Assigned to: Howard Kurtz of the Washington Post.
Synopsis: CNN's president, Rick Kaplan, was hired with great fanfare to create "appointment" programming that would attract viewers to the network even when there wasn't a breaking news story. He poured money into CNN's Newsstand, a joint venture with Time Warner's magazines. Newsstand has gone from being a debacle (its first show featured the soon-retracted "Tailwind" story) to a mere dud. Do you know anyone who watches it? CNN's ratings in the first quarter of this year are down by almost a third over the entire day and down 20 percent in prime time. It is losing market share to its rivals, CNBC, MSNBC, and Fox.
There have been recent rumors in the press--admittedly stoked by the New York Post, which is owned by Fox--that Kaplan is "on the ropes," because (according to an anonymous CNN detractor), "[h]e's diluted the brand with all his soft features." Certainly CNN is, as the Post reported, "abuzz with talk" that "Kaplan will be booted," and it's widely assumed that the future of the all-news network hinges on whether or not he gets whacked.
Now, for all I know Kaplan is a journalistic giant and not the blowhard he occasionally appears to be in his press clips. But it's clear there is a story here to be reported, and not just a business story. Were Kaplan's changes good for CNN's journalism, or a waste of resources that might have produced good news shows that people actually watched? Where are the compelling personalities who might make substantive journalism entertaining? What about the decline of investigative reporting in the wake of the Tailwind disgrace? I do watch CNN quite a bit, and it sure looks to me like there's nothing very exciting going on.
How about it, Howie? Biases tend to affect what one doesn't write about more than what one does write about. While the Post ran its Kaplan-is-on-the-ropes story in April, you haven't mentioned him in over a year, according to Nexis. During that period the Wall Street Journal, the Atlanta Journal-Constitution, and Broadcasting & Cable have all run negative features on CNN. Will you take on CNN and risk angering Kaplan (not a man reputed to forget criticism) and losing your key CNN TV gig?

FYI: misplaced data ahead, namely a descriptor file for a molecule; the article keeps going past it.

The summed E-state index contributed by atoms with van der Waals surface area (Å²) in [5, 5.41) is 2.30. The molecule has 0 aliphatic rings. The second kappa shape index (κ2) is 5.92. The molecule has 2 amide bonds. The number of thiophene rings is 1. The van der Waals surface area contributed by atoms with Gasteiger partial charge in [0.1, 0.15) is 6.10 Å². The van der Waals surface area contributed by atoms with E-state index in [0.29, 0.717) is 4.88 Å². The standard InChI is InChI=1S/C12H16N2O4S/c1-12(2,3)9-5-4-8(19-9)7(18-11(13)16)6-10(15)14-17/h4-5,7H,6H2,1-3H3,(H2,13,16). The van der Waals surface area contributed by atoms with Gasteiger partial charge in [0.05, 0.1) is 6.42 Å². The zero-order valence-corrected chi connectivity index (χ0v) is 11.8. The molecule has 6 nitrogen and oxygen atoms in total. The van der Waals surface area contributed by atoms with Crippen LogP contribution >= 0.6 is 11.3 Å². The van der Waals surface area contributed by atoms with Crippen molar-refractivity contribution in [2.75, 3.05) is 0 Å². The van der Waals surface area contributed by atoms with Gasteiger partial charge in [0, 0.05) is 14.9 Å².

Kurtz responds:In answer to a kausfiles query, Kurtz e-mailed the following:
CNN is clearly struggling with depressed ratings, but I don't think that automatically means its "journalism" is in decline. I pitched a story a couple of months ago on "whither CNN," pegged to its 20th anniversary, but my Washington Post editors weren't interested in assigning it to me or anyone else. ...
Kausfiles says: Pitch it again! And don't make it sound so interesting this time. ...
[So you just re-flog these two old themes--Kurtz and this "faster" business--and say it's a column?--Ed. Please, call them "legacy themes."]
This Week's Seemingly Non-Ironic Quote That Suggests the New Economy Really Is Different:
"It was really hard. The people we had to let go had been here an average of two or three months."
--T. Paul Thomas, president of TurboLinux, which recently laid off about 50 of 300 employees, quoted in the New York Times, June 22.